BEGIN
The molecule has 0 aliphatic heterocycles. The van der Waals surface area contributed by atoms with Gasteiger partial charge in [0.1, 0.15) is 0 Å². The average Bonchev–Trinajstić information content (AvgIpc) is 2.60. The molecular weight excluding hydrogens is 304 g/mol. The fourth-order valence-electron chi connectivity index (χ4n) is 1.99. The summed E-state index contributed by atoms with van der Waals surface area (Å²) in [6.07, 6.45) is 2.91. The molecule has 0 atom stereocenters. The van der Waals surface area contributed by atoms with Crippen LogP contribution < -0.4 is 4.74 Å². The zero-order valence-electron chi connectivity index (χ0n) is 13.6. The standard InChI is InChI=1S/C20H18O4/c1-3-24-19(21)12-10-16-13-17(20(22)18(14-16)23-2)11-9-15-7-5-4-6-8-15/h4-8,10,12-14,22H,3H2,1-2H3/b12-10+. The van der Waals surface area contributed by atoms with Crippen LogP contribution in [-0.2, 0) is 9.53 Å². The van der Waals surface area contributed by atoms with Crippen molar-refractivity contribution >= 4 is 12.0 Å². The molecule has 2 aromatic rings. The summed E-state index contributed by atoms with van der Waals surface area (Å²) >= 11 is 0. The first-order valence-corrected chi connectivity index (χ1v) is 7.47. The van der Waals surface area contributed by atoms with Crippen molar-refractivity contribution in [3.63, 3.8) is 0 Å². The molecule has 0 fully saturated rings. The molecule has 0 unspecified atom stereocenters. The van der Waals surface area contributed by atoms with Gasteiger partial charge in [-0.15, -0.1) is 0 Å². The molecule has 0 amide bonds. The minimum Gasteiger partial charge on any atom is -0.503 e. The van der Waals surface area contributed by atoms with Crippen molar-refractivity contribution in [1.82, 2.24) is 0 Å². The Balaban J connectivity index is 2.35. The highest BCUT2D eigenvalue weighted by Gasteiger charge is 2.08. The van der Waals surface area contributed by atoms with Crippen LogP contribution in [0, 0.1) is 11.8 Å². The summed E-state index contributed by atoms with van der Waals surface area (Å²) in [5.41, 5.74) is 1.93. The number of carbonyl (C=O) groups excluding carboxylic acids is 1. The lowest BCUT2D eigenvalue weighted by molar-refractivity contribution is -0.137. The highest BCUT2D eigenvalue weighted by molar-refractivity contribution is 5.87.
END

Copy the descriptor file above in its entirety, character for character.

The molecule has 0 aliphatic heterocycles. The van der Waals surface area contributed by atoms with Gasteiger partial charge in [0.1, 0.15) is 0 Å². The average Bonchev–Trinajstić information content (AvgIpc) is 2.60. The molecular weight excluding hydrogens is 304 g/mol. The fourth-order valence-electron chi connectivity index (χ4n) is 1.99. The summed E-state index contributed by atoms with van der Waals surface area (Å²) in [6.07, 6.45) is 2.91. The molecule has 0 atom stereocenters. The van der Waals surface area contributed by atoms with Crippen LogP contribution < -0.4 is 4.74 Å². The zero-order valence-electron chi connectivity index (χ0n) is 13.6. The standard InChI is InChI=1S/C20H18O4/c1-3-24-19(21)12-10-16-13-17(20(22)18(14-16)23-2)11-9-15-7-5-4-6-8-15/h4-8,10,12-14,22H,3H2,1-2H3/b12-10+. The van der Waals surface area contributed by atoms with Crippen LogP contribution in [-0.2, 0) is 9.53 Å². The van der Waals surface area contributed by atoms with Crippen molar-refractivity contribution >= 4 is 12.0 Å². The molecule has 2 aromatic rings. The summed E-state index contributed by atoms with van der Waals surface area (Å²) >= 11 is 0. The first-order valence-corrected chi connectivity index (χ1v) is 7.47. The van der Waals surface area contributed by atoms with Crippen molar-refractivity contribution in [3.63, 3.8) is 0 Å². The molecule has 0 fully saturated rings. The molecule has 0 unspecified atom stereocenters. The van der Waals surface area contributed by atoms with Gasteiger partial charge in [-0.15, -0.1) is 0 Å². The molecule has 0 amide bonds. The minimum Gasteiger partial charge on any atom is -0.503 e. The van der Waals surface area contributed by atoms with Crippen molar-refractivity contribution in [1.82, 2.24) is 0 Å². The Balaban J connectivity index is 2.35. The highest BCUT2D eigenvalue weighted by Gasteiger charge is 2.08. The van der Waals surface area contributed by atoms with Crippen LogP contribution in [0, 0.1) is 11.8 Å². The summed E-state index contributed by atoms with van der Waals surface area (Å²) in [5.41, 5.74) is 1.93. The number of carbonyl (C=O) groups excluding carboxylic acids is 1. The lowest BCUT2D eigenvalue weighted by molar-refractivity contribution is -0.137. The highest BCUT2D eigenvalue weighted by molar-refractivity contribution is 5.87.